Thursday, 08 February 2018 09:31

AEP letters regarding water licences creates issues for Alta.

Written by  Jamie Rieger
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Aaron Brower Aaron Brower

Farmers and ranchers with water licences should check their mail to see if they have received a letter from Alberta Environment and Parks indicating that their licences are being reviewed.

Letters sent out right before Christmas indicated that water licence applications from 2001 and earlier were not complete and further information was being requested to complete the process or even that the file was being closed.
When the Alberta Water Act was enacted in 1996 it included provisions for farmers and ranchers to continue their traditional use of water, but needed to apply to bring their licences up-to-date and current with the new regulatory framework and this needed to be done before Dec. 31, 2001.
The issue that is arising is the letter suggests that the landowner can reapply for a new licence, but Sec. 73 (4)(d) of the legislation states that the right to apply expired on Dec. 31, 2001.
Attorney Keith Wilson, who is representing a landowner who is currently appealing the decision by AEP to close his file (and water licence), said the situation is troubling.
"This is serious stuff. A rancher can't run a ranch without water. The concern is that a lot of ranchers don't even know that the reality is you can't re-apply," said Wilson. "When the first Water Act was introduced in the 90s, the first version was terrible and didn't recognize some of these water licences. Then, expressed provisions were put in to recognize them. Now, what they are doing is preventing ranchers from acquiring the water licences."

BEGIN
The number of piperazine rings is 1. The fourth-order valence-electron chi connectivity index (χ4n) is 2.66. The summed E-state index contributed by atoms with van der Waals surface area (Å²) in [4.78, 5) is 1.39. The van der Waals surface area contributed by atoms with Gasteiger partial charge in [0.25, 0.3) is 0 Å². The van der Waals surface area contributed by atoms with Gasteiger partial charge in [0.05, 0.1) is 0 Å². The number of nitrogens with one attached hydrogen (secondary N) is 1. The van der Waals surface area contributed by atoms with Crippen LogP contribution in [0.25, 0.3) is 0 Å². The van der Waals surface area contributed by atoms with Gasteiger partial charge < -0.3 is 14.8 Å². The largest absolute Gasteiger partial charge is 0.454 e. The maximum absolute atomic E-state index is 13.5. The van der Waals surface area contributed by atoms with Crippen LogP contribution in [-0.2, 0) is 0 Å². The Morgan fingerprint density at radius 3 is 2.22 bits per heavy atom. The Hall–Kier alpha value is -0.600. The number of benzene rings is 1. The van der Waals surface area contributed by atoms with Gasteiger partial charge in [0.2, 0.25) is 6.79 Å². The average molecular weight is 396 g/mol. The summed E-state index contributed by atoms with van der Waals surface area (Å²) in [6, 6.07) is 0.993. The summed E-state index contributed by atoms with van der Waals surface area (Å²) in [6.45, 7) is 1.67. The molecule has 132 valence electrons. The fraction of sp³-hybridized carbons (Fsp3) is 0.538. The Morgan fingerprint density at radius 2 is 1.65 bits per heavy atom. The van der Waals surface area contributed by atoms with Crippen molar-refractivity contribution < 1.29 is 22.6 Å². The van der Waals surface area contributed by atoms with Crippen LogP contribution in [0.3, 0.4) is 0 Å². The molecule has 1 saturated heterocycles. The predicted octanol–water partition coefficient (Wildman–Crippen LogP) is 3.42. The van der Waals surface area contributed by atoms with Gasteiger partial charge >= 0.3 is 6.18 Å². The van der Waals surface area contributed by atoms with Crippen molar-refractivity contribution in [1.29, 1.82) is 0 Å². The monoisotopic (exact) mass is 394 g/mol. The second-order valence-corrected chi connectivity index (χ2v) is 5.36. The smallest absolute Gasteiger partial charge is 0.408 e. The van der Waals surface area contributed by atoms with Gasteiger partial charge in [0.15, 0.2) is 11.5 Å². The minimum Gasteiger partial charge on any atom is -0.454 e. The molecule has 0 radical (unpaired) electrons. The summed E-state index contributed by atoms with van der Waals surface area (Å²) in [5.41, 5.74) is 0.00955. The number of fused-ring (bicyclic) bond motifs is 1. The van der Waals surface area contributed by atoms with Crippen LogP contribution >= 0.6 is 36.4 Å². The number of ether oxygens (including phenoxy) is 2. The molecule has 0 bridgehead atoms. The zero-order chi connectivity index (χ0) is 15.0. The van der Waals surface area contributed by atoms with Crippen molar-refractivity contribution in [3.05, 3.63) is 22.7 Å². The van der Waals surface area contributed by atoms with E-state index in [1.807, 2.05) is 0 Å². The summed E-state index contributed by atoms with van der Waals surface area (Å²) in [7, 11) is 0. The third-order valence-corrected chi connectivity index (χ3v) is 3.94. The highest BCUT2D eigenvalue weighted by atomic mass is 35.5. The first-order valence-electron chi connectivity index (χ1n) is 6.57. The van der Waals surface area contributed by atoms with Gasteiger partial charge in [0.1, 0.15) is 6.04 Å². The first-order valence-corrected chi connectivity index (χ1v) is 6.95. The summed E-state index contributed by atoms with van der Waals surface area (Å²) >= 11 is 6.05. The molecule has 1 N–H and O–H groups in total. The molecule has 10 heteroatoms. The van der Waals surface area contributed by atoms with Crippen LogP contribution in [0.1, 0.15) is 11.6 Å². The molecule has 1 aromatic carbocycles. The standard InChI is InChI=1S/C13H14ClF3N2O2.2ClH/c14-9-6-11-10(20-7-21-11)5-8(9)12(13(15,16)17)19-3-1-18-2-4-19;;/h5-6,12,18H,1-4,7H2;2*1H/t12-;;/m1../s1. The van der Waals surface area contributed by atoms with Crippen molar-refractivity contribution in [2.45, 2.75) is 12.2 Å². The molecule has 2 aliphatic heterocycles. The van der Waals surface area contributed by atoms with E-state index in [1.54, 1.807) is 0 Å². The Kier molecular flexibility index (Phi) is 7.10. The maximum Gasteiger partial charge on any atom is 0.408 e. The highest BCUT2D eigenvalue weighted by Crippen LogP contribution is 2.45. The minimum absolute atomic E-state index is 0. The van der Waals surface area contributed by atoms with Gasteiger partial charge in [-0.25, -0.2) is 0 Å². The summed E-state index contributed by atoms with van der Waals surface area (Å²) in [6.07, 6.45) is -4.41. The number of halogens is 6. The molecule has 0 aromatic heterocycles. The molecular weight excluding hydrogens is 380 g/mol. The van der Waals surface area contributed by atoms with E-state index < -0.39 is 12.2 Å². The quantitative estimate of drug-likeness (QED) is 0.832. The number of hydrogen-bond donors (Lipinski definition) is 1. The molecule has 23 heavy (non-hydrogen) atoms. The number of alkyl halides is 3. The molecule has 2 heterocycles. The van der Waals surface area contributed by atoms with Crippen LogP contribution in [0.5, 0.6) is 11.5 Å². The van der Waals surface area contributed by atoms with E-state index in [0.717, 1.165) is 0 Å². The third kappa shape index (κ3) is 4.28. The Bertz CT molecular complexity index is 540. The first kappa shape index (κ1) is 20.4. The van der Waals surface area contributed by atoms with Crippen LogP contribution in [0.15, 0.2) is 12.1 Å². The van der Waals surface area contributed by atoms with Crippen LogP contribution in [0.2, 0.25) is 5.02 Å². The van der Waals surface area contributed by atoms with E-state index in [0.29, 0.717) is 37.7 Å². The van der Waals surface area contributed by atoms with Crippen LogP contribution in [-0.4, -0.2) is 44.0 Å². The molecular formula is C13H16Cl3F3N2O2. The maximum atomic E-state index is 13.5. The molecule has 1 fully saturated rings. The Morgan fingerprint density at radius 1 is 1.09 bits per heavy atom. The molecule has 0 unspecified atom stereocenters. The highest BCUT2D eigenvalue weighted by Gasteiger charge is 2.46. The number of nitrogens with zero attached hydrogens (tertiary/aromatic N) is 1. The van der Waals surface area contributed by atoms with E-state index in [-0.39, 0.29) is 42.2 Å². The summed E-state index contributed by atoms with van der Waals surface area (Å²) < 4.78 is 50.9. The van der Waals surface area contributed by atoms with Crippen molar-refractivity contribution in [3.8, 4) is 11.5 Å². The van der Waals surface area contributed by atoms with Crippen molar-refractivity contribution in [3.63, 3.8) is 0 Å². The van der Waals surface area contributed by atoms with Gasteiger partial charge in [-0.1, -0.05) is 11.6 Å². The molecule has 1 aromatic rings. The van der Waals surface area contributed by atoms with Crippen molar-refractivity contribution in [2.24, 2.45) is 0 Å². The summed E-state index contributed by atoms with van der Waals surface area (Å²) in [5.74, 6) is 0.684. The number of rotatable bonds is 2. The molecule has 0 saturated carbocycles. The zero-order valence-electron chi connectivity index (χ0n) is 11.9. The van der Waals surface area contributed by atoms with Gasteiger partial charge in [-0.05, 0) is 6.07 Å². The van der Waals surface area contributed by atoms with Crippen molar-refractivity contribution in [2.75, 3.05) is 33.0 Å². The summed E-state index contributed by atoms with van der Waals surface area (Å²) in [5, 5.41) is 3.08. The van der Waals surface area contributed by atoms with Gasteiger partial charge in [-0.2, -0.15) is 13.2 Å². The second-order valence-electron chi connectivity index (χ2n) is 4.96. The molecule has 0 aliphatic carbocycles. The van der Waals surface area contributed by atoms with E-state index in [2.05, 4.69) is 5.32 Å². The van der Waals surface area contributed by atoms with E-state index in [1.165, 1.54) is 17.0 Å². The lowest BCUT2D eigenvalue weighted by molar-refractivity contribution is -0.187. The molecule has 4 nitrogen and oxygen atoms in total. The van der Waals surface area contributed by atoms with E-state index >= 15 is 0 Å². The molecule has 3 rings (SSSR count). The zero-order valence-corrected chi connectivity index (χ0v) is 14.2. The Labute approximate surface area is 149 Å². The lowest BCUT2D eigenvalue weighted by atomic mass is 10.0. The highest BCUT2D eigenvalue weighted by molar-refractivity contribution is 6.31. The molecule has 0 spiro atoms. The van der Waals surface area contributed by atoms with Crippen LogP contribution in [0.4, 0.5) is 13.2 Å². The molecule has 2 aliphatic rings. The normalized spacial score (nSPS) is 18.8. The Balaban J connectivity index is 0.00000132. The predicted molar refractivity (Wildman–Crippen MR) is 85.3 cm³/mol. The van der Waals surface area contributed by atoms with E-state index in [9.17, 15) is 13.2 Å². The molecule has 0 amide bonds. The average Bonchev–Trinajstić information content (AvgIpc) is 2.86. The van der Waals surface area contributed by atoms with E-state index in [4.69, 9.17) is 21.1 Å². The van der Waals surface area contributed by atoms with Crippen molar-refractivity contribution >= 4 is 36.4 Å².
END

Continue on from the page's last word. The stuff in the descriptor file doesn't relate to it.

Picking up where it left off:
What is not indicated in the letter that was sent out by AEP — but is in the legislation —is that people have 30 days to respond.
Southeast Alberta rancher Aaron Brower is one of the recipients who received the letter, dated Dec. 20, 2017, which he received on Dec. 27.
"This file sat there for 16 years and mine isn't the only one. When you take the legislation and lay it over this letter, you have 30 days to respond, then you're out of luck," said Brower. "Closing files without consultation is very heavy handed and arbitrary."
One of the wells in question on the Brower ranch was dug by the Northwest Mounted Police in 1910 and has been a part of the family operation for a century.
After facing one roadblock after another in trying to discuss the matter with the AEP Lethbridge office and with Edmonton, Brower sought legal council and the file was submitted to the Alberta Environment Appeal Board for review.
"The problem I have is that they didn't want to have conversation with me so I have to take the other route," said Brower. "There is supposedly exemptions for stock water application and household and that is what this water is for. All the water that is the heart of my operation is part of this conversation. Water for pastures will no longer be usable and will put me out of business. If there's a problem, I will be there to have a conversation. At the end of the day, if it will affect my business. These waters are traditional waters and I am wondering if I will have anything left by the time they are done."
Wilson is advising recipients of the AEP letter to seek legal council and to contact their local MLA for political intervention. (To see the correspondence, go to
Cypress-Medicine Hat MLA Drew Barnes is aware of the situation and encourages people to contact his office if they have received a letter from AEP suggesting their water application files are being closed  without due process.
"First, property rights. By doing this, a family's right to raise their livelihood is being challenged by the Government of Alberta. This government continues to over reach," said Barnes. "Second, with this government bureaucracy, how can a licence that was applied for 17 years ago sit dormant and nothing happens with it until now? I have been to the Minister's office to talk about it and now we have a stressful situation on our hands. It's another reminder of why people's property rights need to be protected. I would like to hear from those who are being affected by this."
To contact Barnes on this matter, people can call his Medicine Hat constituency office at 403-528-2191 or call toll-free at 1-866-339-2191. He can also be reached via email at cypress.medicinehat
(Editor’s note:  representatives of Alta. Environment were contacted, but did not wish to comment on specific questions at this time).

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